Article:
Once or twice, Pegasus stopped, and snuffed the air, pricking up his ears, tossing his head, and turning it on all sides, as if he partly suspected some mischief or other. Seeing nothing, however, and hearing no sound, he soon began his antics again.
At length—not that he was weary, but only idle and luxurious—Pegasus folded his wings, and lay down on the soft green turf. But, being too full of aerial life to remain quiet for many moments together, he soon rolled over on his back, with his four slender legs in the air. It was beautiful to see him, this one solitary creature, whose mate had never been created, but who needed no companion, and, living a great many hundred years, was as happy as the centuries were long. The more he did such things as mortal horses are accustomed to do, the less earthly and the more wonderful he seemed. Bellerophon and the child almost held their breath, partly from a delightful awe, but still more because they dreaded lest the slightest stir or murmur should send him up, with the speed of an arrow-flight, into the farthest blue of the sky.
Finally, when he had had enough of rolling over and over, Pegasus turned himself about, and, indolently, like any other horse, put out his fore legs, in order to rise from the ground; and Bellerophon, who had guessed that he would do so, darted suddenly from the thicket, and leaped astride of his back.
Yes, there he sat, on the back of the winged horse!
But what a bound did Pegasus make, when, for the first time, he felt the weight of a mortal man upon his loins! A bound, indeed! Before he had time to draw a breath, Bellerophon found himself five hundred feet aloft, and still shooting upward, while the winged horse snorted and trembled with terror and anger. Upward he went, up, up, up, until he plunged into the cold misty bosom of a cloud, at which, only a little while before, Bellerophon had been gazing, and fancying it a very pleasant spot. Then again, out of the heart of the cloud, Pegasus shot down like a thunderbolt, as if he meant to dash both himself and his rider headlong against a rock. Then he went through about a thousand of the wildest caprioles that had ever been performed either by a bird or a horse.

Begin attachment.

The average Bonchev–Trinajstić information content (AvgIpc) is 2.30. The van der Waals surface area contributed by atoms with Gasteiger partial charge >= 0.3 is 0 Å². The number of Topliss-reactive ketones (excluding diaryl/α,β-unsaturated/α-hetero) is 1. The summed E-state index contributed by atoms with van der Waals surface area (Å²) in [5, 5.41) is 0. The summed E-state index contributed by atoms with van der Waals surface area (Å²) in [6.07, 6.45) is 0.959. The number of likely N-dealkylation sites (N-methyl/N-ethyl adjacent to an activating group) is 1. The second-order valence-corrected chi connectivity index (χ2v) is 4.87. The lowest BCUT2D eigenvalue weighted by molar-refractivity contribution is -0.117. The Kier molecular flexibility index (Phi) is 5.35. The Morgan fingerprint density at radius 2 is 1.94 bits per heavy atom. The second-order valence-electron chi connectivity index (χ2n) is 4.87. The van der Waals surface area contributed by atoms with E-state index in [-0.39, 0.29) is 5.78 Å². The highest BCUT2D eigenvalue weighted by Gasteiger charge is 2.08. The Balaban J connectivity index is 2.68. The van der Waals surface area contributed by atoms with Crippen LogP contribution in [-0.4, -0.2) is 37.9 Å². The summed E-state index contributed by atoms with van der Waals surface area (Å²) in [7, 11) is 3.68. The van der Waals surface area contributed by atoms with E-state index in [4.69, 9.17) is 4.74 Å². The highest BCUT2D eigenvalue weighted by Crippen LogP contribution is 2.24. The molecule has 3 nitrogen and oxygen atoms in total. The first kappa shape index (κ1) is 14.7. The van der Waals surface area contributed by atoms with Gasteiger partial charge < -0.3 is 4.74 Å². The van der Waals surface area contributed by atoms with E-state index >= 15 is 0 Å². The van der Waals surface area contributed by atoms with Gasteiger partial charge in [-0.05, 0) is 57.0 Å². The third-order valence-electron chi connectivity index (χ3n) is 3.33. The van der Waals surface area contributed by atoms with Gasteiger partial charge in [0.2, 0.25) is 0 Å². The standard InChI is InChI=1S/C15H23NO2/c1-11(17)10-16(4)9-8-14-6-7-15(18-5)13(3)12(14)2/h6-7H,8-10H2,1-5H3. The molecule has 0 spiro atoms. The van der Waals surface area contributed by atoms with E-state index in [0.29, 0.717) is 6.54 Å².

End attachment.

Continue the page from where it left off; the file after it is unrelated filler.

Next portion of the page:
I cannot tell you half that he did. He skimmed straight forward, and sideways, and backward. He reared himself erect, with his fore legs on a wreath of mist, and his hind legs on nothing at all. He flung out his heels behind, and put down his head between his legs, with his wings pointing right upward. At about two miles' height above the earth, he turned a somerset, so that Bellerophon's heels were where his head should have been, and he seemed to look down into the sky, instead of up. He twisted his head about, and, looking Bellerophon in the face, with fire flashing from his eyes, made a terrible attempt to bite him. He fluttered his pinions so wildly that one of the silver feathers was shaken out, and, floating earthward, was picked up by the child, who kept it as long as he lived, in memory of Pegasus and Bellerophon.
But the latter (who, as you may judge, was as good a horseman as ever galloped) had been watching his opportunity, and at last clapped the golden bit of the enchanted bridle between the winged steed's jaws. No sooner was this done, than Pegasus became as manageable as if he had taken food, all his life, out of Bellerophon's hand. To speak what I really feel, it was almost a sadness to see so wild a creature grow suddenly so tame. And Pegasus seemed to feel it so, likewise. He looked round to Bellerophon, with the tears in his beautiful eyes, instead of the fire that so recently flashed from them. But when Bellerophon patted his head, and spoke a few authoritative, yet kind and soothing words, another look came into the eyes of Pegasus; for he was glad at heart, after so many lonely centuries, to have found a companion and a master.
Thus it always is with winged horses, and with all such wild and solitary creatures. If you can catch and overcome them, it is the surest way to win their love.